The Reluctant Traveler Looks for Hellebores

It’s January 14, midway through the wintry month, 8 days past Epiphany, my day for recognizing increasing light exposure. This is also the time I start parting the spontaneous mulch from my Empress tree and begin to look for hellebores. And I don’t travel much.

I inherited these plants from close friends, gardening experts who can rattle off plant names in Latin, English and probably two additional languages. In their beautifully planted ½ acre garden north of Seattle, these hearty gems have happily reseeded—not a lucky phenomenon in my crowded and (sadly) lamia (a pretty variegated thug and King County noxious weed) over-run garden.

This is how pink hellebore looked ten days ago, raising full buds from the ground as it does reliably  in January.

We are in a balmy period of grayness and 58 degrees and the garden is interested, peering sleepily around, deciding whether it should wake up. Flowering current is swelling buds, the dogwood down by the river is showing a bit of yellow spidery flowers. Forsythia will not be far behind, nor the weigela. And narcissus will poke from the ground soon, if not already.

Hellebores were identified as a genus by “the father of modern taxonomy”, Carl Linnaeus in 1753. They are also poisonous, and if consumed in large amounts fatal, at least that’s what Wikipedia tells me.

This is what they look like this morning.

My garden is a creation of my vivid imagination, not so much planned as given birth to. As a child I used to ride my bike to my grandmother’s apartment, a creaky, musty-smelling eyrie on the top floor of what was once a grand two-story home. I loved visiting her, eating Mother’s Taffy Sandwich cookies straight from the refrigerator, playing Canasta and Scrabble and always losing, and finally, a little time to explore the back garden of the former grand two-story home.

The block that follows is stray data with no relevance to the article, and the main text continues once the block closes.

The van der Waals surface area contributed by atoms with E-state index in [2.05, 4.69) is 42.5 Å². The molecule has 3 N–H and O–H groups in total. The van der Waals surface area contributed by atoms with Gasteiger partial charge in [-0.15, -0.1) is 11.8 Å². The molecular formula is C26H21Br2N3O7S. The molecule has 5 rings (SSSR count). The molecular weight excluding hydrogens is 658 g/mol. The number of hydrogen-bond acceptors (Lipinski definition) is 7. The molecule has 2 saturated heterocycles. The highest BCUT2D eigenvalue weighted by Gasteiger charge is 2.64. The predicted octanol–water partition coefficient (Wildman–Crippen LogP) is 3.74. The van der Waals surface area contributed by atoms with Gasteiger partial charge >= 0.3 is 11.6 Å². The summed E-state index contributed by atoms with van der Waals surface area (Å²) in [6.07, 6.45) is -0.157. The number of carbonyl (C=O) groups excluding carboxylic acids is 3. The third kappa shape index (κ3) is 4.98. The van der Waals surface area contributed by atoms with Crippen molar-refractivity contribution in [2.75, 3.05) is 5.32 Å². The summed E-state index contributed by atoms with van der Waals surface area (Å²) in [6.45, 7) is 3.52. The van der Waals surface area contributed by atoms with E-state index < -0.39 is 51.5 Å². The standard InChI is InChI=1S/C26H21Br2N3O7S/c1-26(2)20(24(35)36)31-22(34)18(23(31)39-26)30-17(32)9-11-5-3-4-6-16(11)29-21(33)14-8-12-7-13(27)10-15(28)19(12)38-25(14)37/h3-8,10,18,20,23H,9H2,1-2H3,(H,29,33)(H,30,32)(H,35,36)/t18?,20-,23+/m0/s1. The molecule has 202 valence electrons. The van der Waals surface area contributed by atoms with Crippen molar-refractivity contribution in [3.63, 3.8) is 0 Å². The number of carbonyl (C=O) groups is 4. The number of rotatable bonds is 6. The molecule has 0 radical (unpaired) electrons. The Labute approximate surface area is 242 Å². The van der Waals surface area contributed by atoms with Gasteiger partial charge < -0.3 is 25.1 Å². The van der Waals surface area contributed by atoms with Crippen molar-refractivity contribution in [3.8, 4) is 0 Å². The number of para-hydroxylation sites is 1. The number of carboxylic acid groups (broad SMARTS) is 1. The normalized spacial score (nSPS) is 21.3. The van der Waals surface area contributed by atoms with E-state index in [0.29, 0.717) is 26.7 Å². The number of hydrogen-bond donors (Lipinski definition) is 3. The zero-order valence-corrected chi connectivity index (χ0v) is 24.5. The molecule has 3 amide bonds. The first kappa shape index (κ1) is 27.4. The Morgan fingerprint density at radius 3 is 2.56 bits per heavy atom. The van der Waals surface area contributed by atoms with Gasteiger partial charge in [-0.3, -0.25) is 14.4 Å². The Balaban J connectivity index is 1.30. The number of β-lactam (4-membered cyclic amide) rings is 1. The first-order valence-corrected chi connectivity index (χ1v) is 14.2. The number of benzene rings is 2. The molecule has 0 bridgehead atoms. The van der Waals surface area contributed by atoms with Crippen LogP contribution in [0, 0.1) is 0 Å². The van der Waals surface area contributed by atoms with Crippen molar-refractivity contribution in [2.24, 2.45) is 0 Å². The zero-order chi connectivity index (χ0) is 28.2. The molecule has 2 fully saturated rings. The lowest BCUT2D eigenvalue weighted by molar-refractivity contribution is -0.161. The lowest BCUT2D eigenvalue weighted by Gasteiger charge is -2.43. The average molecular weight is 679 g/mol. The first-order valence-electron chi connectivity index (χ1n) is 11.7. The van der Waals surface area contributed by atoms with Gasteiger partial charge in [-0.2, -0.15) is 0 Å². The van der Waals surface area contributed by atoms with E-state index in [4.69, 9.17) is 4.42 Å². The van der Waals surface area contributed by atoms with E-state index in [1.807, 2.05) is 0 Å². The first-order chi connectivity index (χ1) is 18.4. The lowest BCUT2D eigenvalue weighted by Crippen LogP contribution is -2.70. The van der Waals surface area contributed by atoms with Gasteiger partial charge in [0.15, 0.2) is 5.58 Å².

It was, like my garden now, a tangle of eucalyptus, pepper trees, gnarled grape vines and straggly roses. (No eucalyptus or pepper trees here, but instead a catalpa and the Empress, among others). My grandmother’s rented garden had a dried up stream and fountain, dried up bird-baths, and a falling-down arbor where, legend told, a wedding had once taken place. The place smelled of leaf mold and licorice and baking bread. Every time I was there, until my grandmother came to live with us, I became someone else, an explorer, Nancy Drew, or an insane witch.

I’m a lot—a lot—older now and I don’t think of Nancy Drew that much any more, but my garden feeds me the same way. Dear reader, do you also have a place where you go to lose yourself?

Warwick Castle doesn’t believe it’s January, and here’s a bonus amaryllis, just for eye candy

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